As even a cursory glance at the business pages will show, these are the worst of times for the PC industry. Not only have home machines like Commodore and IBM's PCjr been brutalized in the market, business PC sales also have shriveled. Wang, Digital Equipment Corp., Apple Computer -- and, yes, even IBM -- all are suffering the pain of slower growth and shrinking profit margins in the sluggish PC market.
Though PC prices have dropped, their sales have stalled. Software prices have declined, but sales growth hasn't matched expectations. In raw economic terms, that shouldn't happen.
So why is it happening, and especially now?
Some of the more optimistic industry experts attribute the slowdown to indigestion -- that is, a lot of big companies have gorged themselves on PC purchases and are trying to digest all that new technology before going out for another wave of consuming.
The doomsayers, in their rented sackcloth and ashes, proclaim the business PC a fad -- the digital equivalent of the hula hoop -- much as home computers have seemed to be. They assert that the much vaunted "PC Revolution" is a minor insurrection, with only a small fraction of the nation's work force interested in or capable of using the machines on a day-to-day basis for their jobs.
At this point, columnists usually write something like "The truth lies somewhere in between. . . ." Not so here. There may be molecules of truth in both positions, but I think the real problem is that the PC market has changed dramatically over the last 12 months -- and nobody seems to appreciate that.
To put it crudely, the "power user" market is just about saturated.
What are power users? They're the ones who own an IBM XT and like nothing better than exploring the intricacies of Lotus 1-2-3 and DBase III. They're the ones who've spent hours poring over the manuals and calling customer support on the toll-free number. They're the ones to whom you are referred when you're thinking about buying a personal computer for business use.
And therein lies the PC paradox. Naive people who know very little about computers are asking advice from people who really know computers and use them as an integral part of their work life. On the surface, that makes a lot of sense: Why not ask an expert? But dig a little deeper, and you'll see it is foolhardy. The expert and the first-time PC user often have radically different needs.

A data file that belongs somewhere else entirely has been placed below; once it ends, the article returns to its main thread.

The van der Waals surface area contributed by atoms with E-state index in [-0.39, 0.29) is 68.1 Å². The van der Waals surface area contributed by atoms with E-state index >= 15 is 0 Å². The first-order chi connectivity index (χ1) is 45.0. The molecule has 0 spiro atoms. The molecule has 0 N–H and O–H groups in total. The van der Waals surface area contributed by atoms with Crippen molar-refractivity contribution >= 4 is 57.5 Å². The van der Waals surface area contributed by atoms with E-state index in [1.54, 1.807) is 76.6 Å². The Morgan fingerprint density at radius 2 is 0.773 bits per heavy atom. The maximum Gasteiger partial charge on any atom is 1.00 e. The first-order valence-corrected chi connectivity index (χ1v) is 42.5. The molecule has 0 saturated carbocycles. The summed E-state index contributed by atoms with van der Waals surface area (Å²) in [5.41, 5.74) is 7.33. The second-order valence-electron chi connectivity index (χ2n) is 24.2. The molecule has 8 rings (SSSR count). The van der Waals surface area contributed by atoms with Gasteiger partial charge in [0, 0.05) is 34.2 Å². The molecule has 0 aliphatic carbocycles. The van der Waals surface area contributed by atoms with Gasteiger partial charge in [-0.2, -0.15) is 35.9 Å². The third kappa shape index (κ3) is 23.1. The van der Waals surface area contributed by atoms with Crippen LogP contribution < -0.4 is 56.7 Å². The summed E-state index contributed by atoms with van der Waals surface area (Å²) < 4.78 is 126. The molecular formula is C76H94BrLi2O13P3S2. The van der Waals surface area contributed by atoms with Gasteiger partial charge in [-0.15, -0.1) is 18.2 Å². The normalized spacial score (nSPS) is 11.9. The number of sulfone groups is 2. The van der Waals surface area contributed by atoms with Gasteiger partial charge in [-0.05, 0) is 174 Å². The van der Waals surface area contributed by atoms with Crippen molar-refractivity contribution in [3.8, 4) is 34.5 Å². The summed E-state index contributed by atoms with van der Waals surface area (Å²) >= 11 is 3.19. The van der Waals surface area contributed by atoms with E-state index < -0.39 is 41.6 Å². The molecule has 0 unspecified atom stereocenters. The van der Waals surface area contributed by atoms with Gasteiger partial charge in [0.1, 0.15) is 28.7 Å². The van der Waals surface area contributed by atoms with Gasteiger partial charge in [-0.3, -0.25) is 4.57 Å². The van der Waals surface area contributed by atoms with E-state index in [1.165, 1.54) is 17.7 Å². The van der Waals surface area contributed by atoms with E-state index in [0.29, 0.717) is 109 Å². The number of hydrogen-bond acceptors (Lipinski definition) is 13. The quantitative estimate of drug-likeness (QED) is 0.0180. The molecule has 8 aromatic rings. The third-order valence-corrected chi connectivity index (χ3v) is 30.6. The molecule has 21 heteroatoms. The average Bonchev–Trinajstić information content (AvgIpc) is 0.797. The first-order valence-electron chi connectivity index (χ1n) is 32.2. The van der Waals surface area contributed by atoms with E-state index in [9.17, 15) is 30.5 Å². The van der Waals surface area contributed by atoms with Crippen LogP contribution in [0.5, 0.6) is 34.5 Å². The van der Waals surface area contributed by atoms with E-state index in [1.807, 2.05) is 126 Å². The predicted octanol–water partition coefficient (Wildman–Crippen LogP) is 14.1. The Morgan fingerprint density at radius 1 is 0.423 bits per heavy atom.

Business people seeking advice from power users quickly are discovering that they don't have the time or money it takes to become a power user -- nor the inclination. So they aren't buying computers and software.
To draw an analogy: I can go to Kareem Abdul Jabbar and ask him for advice on how to shoot a sky hook. Even assuming that I'm as athletically coordinated as Jabbar and am willing to spend the hours necessary to perfect the technique, I'm still never going to be 7 feet tall and play in the NBA. Consequently, my effort is wasted.
In essence, most people have radically different computational needs from the power users who have fueled the dramatic growth of the PC industry these last few years.
Ever hear the joke that there are two kinds of people in the world -- those who divide the world into two kinds of people and those who don't? Well, there are two kinds of information users: People who like exploring a variety of answers to questions and those who want the answers now. Period.
Right now, there's a lot of software out there that lets people build quantitative models of reality -- such as spreadsheets -- to help them make decisions. That't fine if you like exploring options. But many managers I know want answers to their questions. They don't want to play spreadsheet games.
It's the difference between a wide-ranging discussion with a staff assistant about the impact of the strong dollar on exports versus a request for a 500-word report on the effect of the strong dollar on one company's international sales. The former tells you a lot of interesting and provocative things -- but more than you need to know.
Most PC hardware and software companies have done little to identify the needs of non-power users and business people who don't want to play around with models -- people I'll call "functional users."
The functional user is interested in using the PC for very specific and clearly defined tasks. Time is money and the functional user doesn't want to spend much of either on a machine that will be used for a fairly narrow task domain.
The point: People not only have different computational needs, they also have different computational styles. The PC industry has done little to address this seemingly obvious fact. The result is that the top end of the market is saturated with products aimed at power users and computer junkies.
Of course I'm aware that there's the Macintosh and a host of IBM-compatible software designed to be "user friendly" and "powerful but simple" -- but they aren't selling. The nasty fact is that they don't deliver the goods. At this time, the personal computer industry doesn't really know how ordinary people need or want to use PCs in their business life. Until the industry recognizes that it must market to needs rather than market products, its growth rate will continue to disappoint.